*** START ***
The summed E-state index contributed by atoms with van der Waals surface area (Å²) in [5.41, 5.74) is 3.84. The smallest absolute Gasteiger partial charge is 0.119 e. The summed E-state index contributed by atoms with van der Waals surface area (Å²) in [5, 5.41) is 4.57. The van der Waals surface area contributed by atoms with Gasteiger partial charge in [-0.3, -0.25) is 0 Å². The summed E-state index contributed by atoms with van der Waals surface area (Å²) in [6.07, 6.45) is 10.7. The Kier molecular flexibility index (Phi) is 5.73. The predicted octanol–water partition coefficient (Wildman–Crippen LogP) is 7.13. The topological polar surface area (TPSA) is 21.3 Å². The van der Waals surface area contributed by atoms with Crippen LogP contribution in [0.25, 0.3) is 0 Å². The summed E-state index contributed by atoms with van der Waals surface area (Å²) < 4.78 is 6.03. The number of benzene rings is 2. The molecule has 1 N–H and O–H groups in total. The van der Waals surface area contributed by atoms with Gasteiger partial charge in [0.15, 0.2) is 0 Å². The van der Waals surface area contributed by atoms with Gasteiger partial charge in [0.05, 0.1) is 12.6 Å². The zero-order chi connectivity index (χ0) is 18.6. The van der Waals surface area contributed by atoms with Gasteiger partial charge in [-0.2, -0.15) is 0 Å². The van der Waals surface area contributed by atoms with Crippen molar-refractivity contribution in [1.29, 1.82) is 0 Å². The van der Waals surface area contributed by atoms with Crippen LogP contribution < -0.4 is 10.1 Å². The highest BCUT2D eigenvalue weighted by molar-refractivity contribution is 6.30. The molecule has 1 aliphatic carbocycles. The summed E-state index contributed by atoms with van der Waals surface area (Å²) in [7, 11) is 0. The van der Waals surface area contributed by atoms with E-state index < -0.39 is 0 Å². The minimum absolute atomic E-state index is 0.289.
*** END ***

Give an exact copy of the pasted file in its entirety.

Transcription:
The summed E-state index contributed by atoms with van der Waals surface area (Å²) in [5.41, 5.74) is 3.84. The smallest absolute Gasteiger partial charge is 0.119 e. The summed E-state index contributed by atoms with van der Waals surface area (Å²) in [5, 5.41) is 4.57. The van der Waals surface area contributed by atoms with Gasteiger partial charge in [-0.3, -0.25) is 0 Å². The summed E-state index contributed by atoms with van der Waals surface area (Å²) in [6.07, 6.45) is 10.7. The Kier molecular flexibility index (Phi) is 5.73. The predicted octanol–water partition coefficient (Wildman–Crippen LogP) is 7.13. The topological polar surface area (TPSA) is 21.3 Å². The van der Waals surface area contributed by atoms with Crippen LogP contribution in [0.25, 0.3) is 0 Å². The summed E-state index contributed by atoms with van der Waals surface area (Å²) < 4.78 is 6.03. The number of benzene rings is 2. The molecule has 1 N–H and O–H groups in total. The van der Waals surface area contributed by atoms with Gasteiger partial charge in [0.15, 0.2) is 0 Å². The van der Waals surface area contributed by atoms with Gasteiger partial charge in [0.05, 0.1) is 12.6 Å². The zero-order chi connectivity index (χ0) is 18.6. The van der Waals surface area contributed by atoms with Gasteiger partial charge in [-0.2, -0.15) is 0 Å². The van der Waals surface area contributed by atoms with Crippen molar-refractivity contribution in [1.29, 1.82) is 0 Å². The van der Waals surface area contributed by atoms with Crippen LogP contribution < -0.4 is 10.1 Å². The highest BCUT2D eigenvalue weighted by molar-refractivity contribution is 6.30. The molecule has 1 aliphatic carbocycles. The summed E-state index contributed by atoms with van der Waals surface area (Å²) in [7, 11) is 0. The van der Waals surface area contributed by atoms with E-state index < -0.39 is 0 Å². The minimum absolute atomic E-state index is 0.289.